India’s Cyber security agency Computer Emergency Response Team of India (CERT-In) has asked organizations and companies to update their operating systems immediately to ensure they aren’t vulnerable to a second, more powerful version of the malicious software.
“Individuals or organisations are not encouraged to pay the ransom, as this does not guarantee files will be released. Report such instances of fraud to CERT-In and law enforcement agencies,” said CERT-In in a red-coloured “critical alert”.
The cyberattack paralyzed computers that run Britain’s hospital network, Germany’s national railway and scores of other companies and government agencies worldwide.
The attack, already believed to be the biggest online extortion scheme ever recorded, is an “escalating threat” after hitting 200,000 victims across the world since Friday, according to the head of Europol, Europe’s policing agency.
The countries, including India, were hit by what is believed to be the biggest-ever recorded cyberattack on Friday with investigators looking for those behind the hack that affected systems at banks, hospitals and government agencies globally, media reports said
“The numbers are still going up,” he said. “We’ve seen that the slowdown of the infection rate over Friday night, after a temporary fix around it, has now been overcome by a second variation the criminals have released.”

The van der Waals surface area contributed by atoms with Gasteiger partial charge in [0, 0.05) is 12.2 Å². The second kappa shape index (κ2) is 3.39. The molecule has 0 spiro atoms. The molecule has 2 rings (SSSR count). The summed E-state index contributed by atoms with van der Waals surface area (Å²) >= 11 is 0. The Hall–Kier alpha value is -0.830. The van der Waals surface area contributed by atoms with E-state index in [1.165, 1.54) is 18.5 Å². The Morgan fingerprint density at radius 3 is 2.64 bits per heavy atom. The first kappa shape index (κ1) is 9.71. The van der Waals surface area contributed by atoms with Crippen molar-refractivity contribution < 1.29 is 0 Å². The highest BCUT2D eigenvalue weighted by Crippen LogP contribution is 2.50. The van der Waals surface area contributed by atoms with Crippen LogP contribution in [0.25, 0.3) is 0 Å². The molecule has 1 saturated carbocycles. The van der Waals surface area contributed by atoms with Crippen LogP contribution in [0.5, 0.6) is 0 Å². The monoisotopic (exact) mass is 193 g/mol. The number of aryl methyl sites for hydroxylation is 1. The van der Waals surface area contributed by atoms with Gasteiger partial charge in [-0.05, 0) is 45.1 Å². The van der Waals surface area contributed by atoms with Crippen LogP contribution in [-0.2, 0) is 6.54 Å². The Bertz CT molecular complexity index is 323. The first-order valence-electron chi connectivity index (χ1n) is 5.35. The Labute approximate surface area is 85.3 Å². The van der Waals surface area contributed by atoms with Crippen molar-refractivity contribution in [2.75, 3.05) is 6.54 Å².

His concerns were echoed by James Clapper, former director of national intelligence under President Barack Obama. In an interview on ABC’s “This Week,” Clapper said the worry was “this ransomware attack will be even larger” as people return to their desks after the weekend.
The 200,000 victims included more than 100,000 organizations, Europol spokesman Jan Op Gen Oorth told The Associated Press. He said it was too early to say who was behind the onslaught and what their motivation was, aside from the obvious demand for money. So far, he said, not many people have paid the ransom demanded by the malware.
The attack held users hostage by freezing their computers, encrypting their data and demanding money through online bitcoin payment — USD 300 at first, rising to USD 600 before it destroys files hours later.
The effects were felt across the globe, with Britain’s National Health Service, Russia’s Interior Ministry and companies including Spain’s Telefonica, FedEx Corp. in the US and French carmaker Renault all reporting disruption